Liberty Tax, based in Virginia Beach, Va., has said its own compliance group will investigate its franchisees and cooperate with the state. Several independent preparers said they were either unaware of the state's moves or believe they are filing taxes correctly on behalf of their clients.
Terrelle Hartley, owner of Hartley Financial Enterprises, said he can't understand why the state stopped processing his office's returns.

"I guess this is more or less of a check, if anyone claims self-employment," said Hartley, who said about 40 percent of his business is from self-employed filers. "I don't even know what they are particularly looking for. My self-employed clients keep good books."
For now, his business is only able to file only federal returns.

"I can't do a full service, and that's causing clients not to file with me, and I don't make that much money," Hartley said. "It's peak season right now."
The comptroller's office is urging taxpayers to carefully review returns and to be suspicious if a preparer deducts fees from their refund or fails to sign the return or include a tax identification number.

Two consumer groups are also warning taxpayers of the possible pitfalls of using paid preparers.
"There's a minefield of dangers for the tens of millions of consumers who use paid tax preparers to fill out their most important financial document of the year," said Chi Chi Wu, staff attorney at the National Consumer Law Center, which issued an advisory with the Consumer Federation of America. "The hazards range from losing a chunk of their refund for unnecessary financial products to errors or even fraud committed by unregulated preparers."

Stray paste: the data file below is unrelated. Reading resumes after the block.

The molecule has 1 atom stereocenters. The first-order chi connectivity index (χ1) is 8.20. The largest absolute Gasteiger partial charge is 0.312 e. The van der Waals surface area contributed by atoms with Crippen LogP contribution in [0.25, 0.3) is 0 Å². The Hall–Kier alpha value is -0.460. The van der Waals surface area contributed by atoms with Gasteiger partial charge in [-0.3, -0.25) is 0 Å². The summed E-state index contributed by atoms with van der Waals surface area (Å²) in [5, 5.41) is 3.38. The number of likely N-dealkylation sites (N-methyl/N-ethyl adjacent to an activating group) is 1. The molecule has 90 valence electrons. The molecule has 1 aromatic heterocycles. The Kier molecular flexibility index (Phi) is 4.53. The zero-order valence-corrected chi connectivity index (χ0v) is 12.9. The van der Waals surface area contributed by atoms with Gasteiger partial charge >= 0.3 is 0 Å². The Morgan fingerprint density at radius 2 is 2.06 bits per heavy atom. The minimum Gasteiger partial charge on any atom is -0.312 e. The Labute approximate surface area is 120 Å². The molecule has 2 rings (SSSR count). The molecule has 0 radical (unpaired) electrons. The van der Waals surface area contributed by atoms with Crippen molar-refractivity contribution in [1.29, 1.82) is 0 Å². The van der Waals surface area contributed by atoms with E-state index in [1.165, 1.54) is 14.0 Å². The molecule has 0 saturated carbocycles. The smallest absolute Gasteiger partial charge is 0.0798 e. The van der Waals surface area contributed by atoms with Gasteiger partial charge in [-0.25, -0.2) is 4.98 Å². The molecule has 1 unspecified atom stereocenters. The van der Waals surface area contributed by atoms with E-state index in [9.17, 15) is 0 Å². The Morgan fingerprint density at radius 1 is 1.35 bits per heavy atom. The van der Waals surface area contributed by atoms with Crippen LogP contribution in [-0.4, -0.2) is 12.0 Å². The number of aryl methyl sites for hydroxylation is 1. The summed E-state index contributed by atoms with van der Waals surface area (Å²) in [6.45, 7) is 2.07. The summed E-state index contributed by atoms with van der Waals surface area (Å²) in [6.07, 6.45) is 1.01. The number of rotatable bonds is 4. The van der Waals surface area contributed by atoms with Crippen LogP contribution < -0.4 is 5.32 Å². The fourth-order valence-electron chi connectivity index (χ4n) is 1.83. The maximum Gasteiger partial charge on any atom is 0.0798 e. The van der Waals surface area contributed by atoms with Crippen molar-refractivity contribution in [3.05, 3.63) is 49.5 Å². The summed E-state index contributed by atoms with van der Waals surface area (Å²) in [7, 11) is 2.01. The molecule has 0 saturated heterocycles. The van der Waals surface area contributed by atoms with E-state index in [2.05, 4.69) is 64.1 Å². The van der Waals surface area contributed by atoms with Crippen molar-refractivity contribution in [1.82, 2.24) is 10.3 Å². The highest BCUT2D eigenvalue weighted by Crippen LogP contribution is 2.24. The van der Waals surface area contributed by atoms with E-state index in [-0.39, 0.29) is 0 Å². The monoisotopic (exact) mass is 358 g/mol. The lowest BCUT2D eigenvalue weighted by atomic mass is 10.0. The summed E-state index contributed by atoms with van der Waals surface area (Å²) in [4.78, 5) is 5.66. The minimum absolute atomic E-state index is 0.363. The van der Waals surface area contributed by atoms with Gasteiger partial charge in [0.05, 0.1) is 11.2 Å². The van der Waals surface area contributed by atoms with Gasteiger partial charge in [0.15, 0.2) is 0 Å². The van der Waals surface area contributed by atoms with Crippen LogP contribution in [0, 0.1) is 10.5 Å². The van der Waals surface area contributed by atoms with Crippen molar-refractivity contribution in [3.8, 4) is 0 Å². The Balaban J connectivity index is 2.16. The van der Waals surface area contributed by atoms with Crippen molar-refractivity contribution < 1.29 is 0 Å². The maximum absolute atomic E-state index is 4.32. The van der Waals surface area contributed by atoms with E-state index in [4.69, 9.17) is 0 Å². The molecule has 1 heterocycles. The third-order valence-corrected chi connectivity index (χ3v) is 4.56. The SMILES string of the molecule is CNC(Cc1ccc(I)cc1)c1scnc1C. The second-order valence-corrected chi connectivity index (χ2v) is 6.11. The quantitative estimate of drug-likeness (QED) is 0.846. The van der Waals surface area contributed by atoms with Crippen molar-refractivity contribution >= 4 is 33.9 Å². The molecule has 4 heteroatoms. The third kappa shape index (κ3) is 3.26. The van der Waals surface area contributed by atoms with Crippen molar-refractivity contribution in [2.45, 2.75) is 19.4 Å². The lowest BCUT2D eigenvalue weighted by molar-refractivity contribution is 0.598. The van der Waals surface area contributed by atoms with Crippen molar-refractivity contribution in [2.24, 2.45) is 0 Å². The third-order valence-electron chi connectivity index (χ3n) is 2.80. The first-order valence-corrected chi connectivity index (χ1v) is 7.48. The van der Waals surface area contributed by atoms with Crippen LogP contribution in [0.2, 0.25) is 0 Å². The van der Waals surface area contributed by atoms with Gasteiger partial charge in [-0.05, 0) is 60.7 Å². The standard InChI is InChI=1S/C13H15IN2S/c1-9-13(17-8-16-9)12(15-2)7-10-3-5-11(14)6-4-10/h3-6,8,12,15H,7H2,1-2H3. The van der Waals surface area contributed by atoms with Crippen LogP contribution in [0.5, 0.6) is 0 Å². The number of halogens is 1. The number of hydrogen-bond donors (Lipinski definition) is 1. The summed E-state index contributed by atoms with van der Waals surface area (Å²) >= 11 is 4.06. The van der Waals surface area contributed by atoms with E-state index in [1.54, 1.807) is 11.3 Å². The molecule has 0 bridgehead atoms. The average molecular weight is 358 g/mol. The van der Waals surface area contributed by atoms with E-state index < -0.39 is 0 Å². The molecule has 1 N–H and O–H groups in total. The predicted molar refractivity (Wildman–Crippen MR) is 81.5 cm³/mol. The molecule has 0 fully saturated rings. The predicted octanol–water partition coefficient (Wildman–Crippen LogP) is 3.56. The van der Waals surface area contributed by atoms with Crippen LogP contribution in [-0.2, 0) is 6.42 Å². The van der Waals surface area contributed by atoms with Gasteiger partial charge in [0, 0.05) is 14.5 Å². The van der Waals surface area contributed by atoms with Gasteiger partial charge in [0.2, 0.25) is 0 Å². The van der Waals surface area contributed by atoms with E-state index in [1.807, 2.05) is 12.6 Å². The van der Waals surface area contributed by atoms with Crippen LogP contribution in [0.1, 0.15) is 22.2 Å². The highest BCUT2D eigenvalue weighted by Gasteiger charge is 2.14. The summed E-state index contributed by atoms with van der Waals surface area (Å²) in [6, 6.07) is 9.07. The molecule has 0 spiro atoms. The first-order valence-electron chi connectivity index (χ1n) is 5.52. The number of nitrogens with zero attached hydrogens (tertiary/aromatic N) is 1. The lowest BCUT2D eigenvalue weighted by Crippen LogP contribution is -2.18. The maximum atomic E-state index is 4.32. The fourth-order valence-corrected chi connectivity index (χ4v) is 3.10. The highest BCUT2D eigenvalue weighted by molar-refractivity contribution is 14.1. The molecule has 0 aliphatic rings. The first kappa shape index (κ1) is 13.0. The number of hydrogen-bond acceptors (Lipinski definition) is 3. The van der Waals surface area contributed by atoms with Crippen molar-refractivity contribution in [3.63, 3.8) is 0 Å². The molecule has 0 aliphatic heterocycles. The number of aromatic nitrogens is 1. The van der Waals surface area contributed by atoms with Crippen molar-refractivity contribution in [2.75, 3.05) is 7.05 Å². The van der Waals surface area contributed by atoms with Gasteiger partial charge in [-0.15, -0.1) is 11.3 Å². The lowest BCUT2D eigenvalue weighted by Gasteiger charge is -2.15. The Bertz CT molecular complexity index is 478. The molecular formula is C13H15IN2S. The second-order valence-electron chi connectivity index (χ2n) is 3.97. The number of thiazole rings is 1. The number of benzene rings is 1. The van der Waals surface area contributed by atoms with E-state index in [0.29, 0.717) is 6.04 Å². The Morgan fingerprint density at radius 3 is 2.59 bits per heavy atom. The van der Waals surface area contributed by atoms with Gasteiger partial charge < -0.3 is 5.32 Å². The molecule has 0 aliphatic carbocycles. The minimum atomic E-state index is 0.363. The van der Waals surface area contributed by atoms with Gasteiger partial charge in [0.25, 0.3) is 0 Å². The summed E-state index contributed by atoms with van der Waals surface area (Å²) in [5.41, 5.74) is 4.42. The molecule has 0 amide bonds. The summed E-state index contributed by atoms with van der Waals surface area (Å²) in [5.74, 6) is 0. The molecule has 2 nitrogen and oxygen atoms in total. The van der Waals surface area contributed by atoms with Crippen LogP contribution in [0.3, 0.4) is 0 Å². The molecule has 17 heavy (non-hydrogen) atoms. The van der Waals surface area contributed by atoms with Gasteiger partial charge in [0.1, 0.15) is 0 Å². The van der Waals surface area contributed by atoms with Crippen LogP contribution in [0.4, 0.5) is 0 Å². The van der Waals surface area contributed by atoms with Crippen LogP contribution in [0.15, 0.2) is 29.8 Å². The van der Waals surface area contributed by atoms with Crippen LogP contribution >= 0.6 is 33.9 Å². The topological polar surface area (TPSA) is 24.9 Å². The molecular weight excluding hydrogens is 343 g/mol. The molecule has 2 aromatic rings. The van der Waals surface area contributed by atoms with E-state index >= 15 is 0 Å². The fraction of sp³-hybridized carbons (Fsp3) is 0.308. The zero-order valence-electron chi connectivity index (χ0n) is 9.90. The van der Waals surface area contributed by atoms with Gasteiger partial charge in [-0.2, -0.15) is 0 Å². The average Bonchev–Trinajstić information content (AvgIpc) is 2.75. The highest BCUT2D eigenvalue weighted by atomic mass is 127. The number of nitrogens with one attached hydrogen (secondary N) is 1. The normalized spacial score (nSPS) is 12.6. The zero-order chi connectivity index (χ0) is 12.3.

Taxpayers could expose themselves to audits or criminal sanctions if preparers make errors or commit fraud, especially in states — unlike Maryland — where preparers are not required to meet minimum competency or training standards, the groups said. The advisory also warned about the lack of price transparency and firm price quotes ahead of time, when preparation charges can go as high as $400 to $500.

The CASH Campaign — short for Creating Assets Savings and Hope — has been inundated with calls for appointments for its free tax preparation services since the state suspensions surfaced and is heavily booked through the end of March, Johnson said. Though it mostly serves low-income filers, people who earn up to $54,000 qualify.

"We're trying to keep up with the demand," Johnson said.
The organization, in its 15th season running the IRS-certified Volunteer Income Tax Assistant program in the city and parts of Baltimore County, has found that tax filers are sometimes misled, missing out on benefits such as the Earned Income Tax Credit or are charged unnecessary fees, such as a fee to open a temporary bank account for a direct deposit refund. Additionally, fees often vary wildly or are not available up front, Johnson said.